In myth, snakes, or serpents, are often connected to seers and oracles.
Teiresias is the most notorious seer in Greek myth. As a young man, he came upon a pair of coupling serpents on Mount Cithaeron, and, in disgust, struck them with his staff. This offended the goddess Hera, who turned him into a woman. Teiresias spent the next seven years as a priestess of Hera, and even married and had children in that time. After seven years as a woman, Teiresias once again chanced upon a pair of coupling serpents, but, this time, gave them a wide berth. As a result, Hera released him from his sentence.
Later, Zeus and Hera dragged Teiresias into an argument about who has the more pleasure in sex: woman, as Zeus claimed; or man, as Hera claimed. Teiresias averred that, “Of ten parts, a man enjoys only one.” For this, Hera struck him blind, but Zeus compensated him with the gift of foresight and a lifespan of seven generations.
The ancients took divination very seriously. Leaders would consult an oracle or seer before any major undertaking. Aristotle, that great logical and scientific mind, also wrote a lesser known treatise entitled On Divination in Sleep. Oracles were considered superior to seers because the literal word of a god. They were, however, difficult to consult, each with their own seasons and conditions, such that most of the demand for divination was met by seers like Teiresias.
The oracular tradition may have originated with the oracle of the Egyptian goddess Wadjet at Per-Wadjet (modern-day Desouk, near Alexandria). Wadjet was depicted as a snake, usually an Egyptian cobra. Or she was depicted as a snake with the head of a woman, or a woman with the head of a snake, or two snake heads. She nursed the infant Horus, and protected Ra by coiling herself upon his head. The snake goddess figurines excavated in the Minoan palace at Knossos may have been connected to Wadjet, as is the uraeus, the stylized upright cobra used as a symbol of sovereignty and divine authority, and mounted, among others, onto the crowns and masks of the pharaohs—including, famously, Tutankhamun.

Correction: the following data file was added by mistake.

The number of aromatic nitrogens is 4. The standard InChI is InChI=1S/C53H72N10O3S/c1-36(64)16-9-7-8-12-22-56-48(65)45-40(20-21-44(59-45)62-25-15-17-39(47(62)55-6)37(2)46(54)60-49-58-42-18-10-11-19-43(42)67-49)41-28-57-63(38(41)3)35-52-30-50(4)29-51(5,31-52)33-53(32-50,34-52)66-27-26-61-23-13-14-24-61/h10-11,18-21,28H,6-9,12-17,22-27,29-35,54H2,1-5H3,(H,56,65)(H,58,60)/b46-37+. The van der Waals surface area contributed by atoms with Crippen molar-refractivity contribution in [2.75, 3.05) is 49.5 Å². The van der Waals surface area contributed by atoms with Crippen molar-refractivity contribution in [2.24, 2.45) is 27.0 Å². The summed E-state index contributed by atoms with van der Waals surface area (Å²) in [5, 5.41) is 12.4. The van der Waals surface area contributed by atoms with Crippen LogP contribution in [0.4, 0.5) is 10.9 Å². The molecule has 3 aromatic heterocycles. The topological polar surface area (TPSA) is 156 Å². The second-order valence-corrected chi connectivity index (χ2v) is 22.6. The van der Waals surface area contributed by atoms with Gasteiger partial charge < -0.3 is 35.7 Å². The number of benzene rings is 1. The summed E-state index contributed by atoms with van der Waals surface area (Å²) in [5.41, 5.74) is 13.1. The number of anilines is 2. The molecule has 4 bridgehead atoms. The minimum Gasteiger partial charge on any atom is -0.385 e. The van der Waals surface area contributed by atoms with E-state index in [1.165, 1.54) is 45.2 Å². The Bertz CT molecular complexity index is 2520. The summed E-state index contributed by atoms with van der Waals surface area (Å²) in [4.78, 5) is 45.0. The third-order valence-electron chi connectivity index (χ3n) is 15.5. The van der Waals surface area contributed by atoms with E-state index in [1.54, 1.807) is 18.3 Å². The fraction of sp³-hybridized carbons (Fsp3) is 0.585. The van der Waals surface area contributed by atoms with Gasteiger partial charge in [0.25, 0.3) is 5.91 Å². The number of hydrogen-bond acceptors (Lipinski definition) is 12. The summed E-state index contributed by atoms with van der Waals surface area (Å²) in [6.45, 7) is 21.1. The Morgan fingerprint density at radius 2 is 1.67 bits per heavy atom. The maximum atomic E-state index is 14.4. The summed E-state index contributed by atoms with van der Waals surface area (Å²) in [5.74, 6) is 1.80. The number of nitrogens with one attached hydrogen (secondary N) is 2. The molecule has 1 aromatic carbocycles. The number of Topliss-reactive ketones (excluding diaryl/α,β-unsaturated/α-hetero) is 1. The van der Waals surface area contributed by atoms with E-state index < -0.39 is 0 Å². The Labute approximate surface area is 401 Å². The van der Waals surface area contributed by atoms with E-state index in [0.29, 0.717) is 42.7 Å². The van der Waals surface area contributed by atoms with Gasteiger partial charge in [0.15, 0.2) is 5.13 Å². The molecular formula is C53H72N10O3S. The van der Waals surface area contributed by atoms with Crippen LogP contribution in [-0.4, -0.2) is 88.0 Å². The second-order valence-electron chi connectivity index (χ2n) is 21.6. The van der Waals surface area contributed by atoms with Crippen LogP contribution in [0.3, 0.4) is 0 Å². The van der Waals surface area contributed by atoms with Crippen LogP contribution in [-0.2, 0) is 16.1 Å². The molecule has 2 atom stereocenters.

But why a snake, or snakes? As I argue in my new book, The Meaning of Myth, snake venom is both a deadly poison and an antidote, and also has many other medicinal properties—having been used, for example, to control pain or stem haemorrhage. According to the Book of Numbers, Moses erected a bronze serpent onto a pole to protect the Israelites from the bites of the “fiery serpents” sent by God in punishment. The same archetype recurs in the two symbols of the medical profession: the more traditional Rod of Asclepius, god of healing, with one snake; and the more commercial Rod of Hermes, or Caduceus, with two snakes. The rod or staff represents control over the dual nature of the snake, or the Moses-like harnessing of the powers of the snake.
In addition, snakes are close to the ground and shed their skins, making them symbols of the nourishing earth, the underworld, rebirth, immortality and creativity—and, by extension, of culture and wisdom. The ouroboros [Greek, “tail eater”], an icon of a serpent or dragon eating its own tail, originated in Egypt and later transferred into the Greek mystery cults, Gnosticism, and Hermeticism. The ouroboros symbolizes the circle of life, and maybe also sexual intercourse, with the tail representing the male organ and the mouth the female one.
The most notorious of snakes is perhaps the one in Eden, at the foot of the tree of the knowledge of good and evil. According to the Book of Genesis, the serpent is the most subtle of all the beasts in God’s creation, and, like Adam and Eve, has the ability to speak and reason. The only other animal that speaks in the Pentateuch is Balaam’s ass, and then only because God opened its mouth. Seduced by the snake, Eve, and then Adam, ate of the tree, and “the eyes of them both were opened.”